China’s Ding Ning beat team mate and defending champion Li Xiaoxia 4-3 in a high-speed battle of spins and smashes to win Olympic gold in the women’s singles table tennis on Wednesday, reports Reuters.
The world number two, who left the London Games with a silver medal four years ago amid tears after a spat with the referee, fell to her knees and sobbed into her hands upon clinching gold.
“I feel that I am more mature than I was four years ago, and I feel that both parties showcased very high standards in today’s final,” Ding told reporters.
The two were matched set for set throughout, winning points by returning hard-of-reach shots, using trickery and sharp smashes before Li slid behind in the final set, eventually losing 11-7.
The Olympic win gives the 26-year-old Ding a grand slam of titles after her brace of World Cup wins and two world championships.
Li, 28, said she had given her best. She said she had not trained sufficiently over the last four years because of injuries and had vacillated on retiring.
“I do think if I had spent one year properly training I feel that I would have won today’s match. I can say that with certainty,” she told reporters. “But I have no regrets.”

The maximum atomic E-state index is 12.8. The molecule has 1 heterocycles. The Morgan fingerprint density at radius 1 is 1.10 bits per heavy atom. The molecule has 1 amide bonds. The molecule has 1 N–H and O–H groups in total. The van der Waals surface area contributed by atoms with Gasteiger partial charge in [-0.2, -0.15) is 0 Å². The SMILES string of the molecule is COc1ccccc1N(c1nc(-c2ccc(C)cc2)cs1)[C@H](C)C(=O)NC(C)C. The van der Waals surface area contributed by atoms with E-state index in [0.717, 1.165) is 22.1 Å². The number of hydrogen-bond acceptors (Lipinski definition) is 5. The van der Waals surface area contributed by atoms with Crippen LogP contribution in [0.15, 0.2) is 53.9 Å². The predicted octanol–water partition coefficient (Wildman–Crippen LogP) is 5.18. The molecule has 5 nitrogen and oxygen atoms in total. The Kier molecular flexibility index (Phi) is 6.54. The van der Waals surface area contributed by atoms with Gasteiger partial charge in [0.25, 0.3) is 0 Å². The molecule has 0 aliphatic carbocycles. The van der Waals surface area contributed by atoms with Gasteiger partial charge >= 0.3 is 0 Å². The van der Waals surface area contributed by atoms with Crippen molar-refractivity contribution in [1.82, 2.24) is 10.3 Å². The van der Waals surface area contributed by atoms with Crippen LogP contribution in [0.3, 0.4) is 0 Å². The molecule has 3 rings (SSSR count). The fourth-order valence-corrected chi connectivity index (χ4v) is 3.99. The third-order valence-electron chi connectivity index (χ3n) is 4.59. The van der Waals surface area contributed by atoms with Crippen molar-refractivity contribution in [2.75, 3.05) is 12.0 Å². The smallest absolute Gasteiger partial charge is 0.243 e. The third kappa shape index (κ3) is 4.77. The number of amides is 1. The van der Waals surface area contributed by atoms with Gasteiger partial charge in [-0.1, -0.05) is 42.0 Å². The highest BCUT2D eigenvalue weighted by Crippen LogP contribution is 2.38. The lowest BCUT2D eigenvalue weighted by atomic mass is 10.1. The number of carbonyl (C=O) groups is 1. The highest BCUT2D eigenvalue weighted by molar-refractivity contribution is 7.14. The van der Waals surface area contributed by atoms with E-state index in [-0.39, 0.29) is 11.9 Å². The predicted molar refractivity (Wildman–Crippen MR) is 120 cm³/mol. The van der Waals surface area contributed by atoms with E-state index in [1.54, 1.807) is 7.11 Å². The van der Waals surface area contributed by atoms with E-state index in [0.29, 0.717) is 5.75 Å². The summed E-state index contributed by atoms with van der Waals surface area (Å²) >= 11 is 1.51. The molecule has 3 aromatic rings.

The China vs China final reflected the country’s continued domination of the sport. World number one, Liu Shiwen, watched the match from the sidelines after failing to be picked for the singles event.
The country took all six Olympic medals in the men’s and women’s singles event in 2008, prompting a rule change to only allow two players from each country compete. This, however, did not stop them from sweeping the gold and silver spots in London.
North Korea’s Kim Song I, who was playing in her first Olympics, took bronze with a 4-1 win over Japan’s Ai Fukuhara amid loud cheers by her country’s delegation in the crowd.
Kim hugged her coach and cried into her towel after her win, before running off when reporters tried to approach her for questions.
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